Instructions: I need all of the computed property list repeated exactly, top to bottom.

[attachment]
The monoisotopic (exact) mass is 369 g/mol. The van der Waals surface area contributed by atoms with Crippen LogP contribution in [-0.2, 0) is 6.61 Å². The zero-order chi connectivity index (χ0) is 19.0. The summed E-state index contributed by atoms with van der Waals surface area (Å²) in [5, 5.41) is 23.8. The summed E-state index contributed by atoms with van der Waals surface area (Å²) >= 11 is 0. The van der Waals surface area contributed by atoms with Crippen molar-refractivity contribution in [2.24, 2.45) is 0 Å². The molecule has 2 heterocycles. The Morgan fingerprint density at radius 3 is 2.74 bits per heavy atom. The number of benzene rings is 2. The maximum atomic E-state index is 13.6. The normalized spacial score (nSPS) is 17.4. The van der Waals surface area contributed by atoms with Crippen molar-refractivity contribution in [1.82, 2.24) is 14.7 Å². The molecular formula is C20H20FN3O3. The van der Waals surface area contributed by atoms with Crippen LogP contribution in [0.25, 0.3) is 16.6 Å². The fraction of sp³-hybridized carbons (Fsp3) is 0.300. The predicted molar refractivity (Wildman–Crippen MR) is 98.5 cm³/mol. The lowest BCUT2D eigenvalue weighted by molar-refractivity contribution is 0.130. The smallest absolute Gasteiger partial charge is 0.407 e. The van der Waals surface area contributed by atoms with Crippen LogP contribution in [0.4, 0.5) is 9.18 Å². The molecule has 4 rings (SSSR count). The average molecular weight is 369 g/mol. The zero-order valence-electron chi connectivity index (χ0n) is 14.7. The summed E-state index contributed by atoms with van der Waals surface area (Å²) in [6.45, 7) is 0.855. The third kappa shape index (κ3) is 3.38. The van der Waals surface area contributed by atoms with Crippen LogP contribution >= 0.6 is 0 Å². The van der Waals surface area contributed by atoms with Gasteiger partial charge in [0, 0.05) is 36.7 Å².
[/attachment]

The monoisotopic (exact) mass is 369 g/mol. The van der Waals surface area contributed by atoms with Crippen LogP contribution in [-0.2, 0) is 6.61 Å². The zero-order chi connectivity index (χ0) is 19.0. The summed E-state index contributed by atoms with van der Waals surface area (Å²) in [5, 5.41) is 23.8. The summed E-state index contributed by atoms with van der Waals surface area (Å²) >= 11 is 0. The van der Waals surface area contributed by atoms with Crippen molar-refractivity contribution in [2.24, 2.45) is 0 Å². The molecule has 2 heterocycles. The Morgan fingerprint density at radius 3 is 2.74 bits per heavy atom. The number of benzene rings is 2. The maximum atomic E-state index is 13.6. The normalized spacial score (nSPS) is 17.4. The van der Waals surface area contributed by atoms with Crippen molar-refractivity contribution in [1.82, 2.24) is 14.7 Å². The molecular formula is C20H20FN3O3. The van der Waals surface area contributed by atoms with Crippen LogP contribution in [0.25, 0.3) is 16.6 Å². The fraction of sp³-hybridized carbons (Fsp3) is 0.300. The predicted molar refractivity (Wildman–Crippen MR) is 98.5 cm³/mol. The lowest BCUT2D eigenvalue weighted by molar-refractivity contribution is 0.130. The smallest absolute Gasteiger partial charge is 0.407 e. The van der Waals surface area contributed by atoms with Crippen LogP contribution in [0.4, 0.5) is 9.18 Å². The molecule has 4 rings (SSSR count). The average molecular weight is 369 g/mol. The zero-order valence-electron chi connectivity index (χ0n) is 14.7. The summed E-state index contributed by atoms with van der Waals surface area (Å²) in [6.45, 7) is 0.855. The third kappa shape index (κ3) is 3.38. The van der Waals surface area contributed by atoms with Crippen LogP contribution >= 0.6 is 0 Å². The van der Waals surface area contributed by atoms with Gasteiger partial charge in [0, 0.05) is 36.7 Å².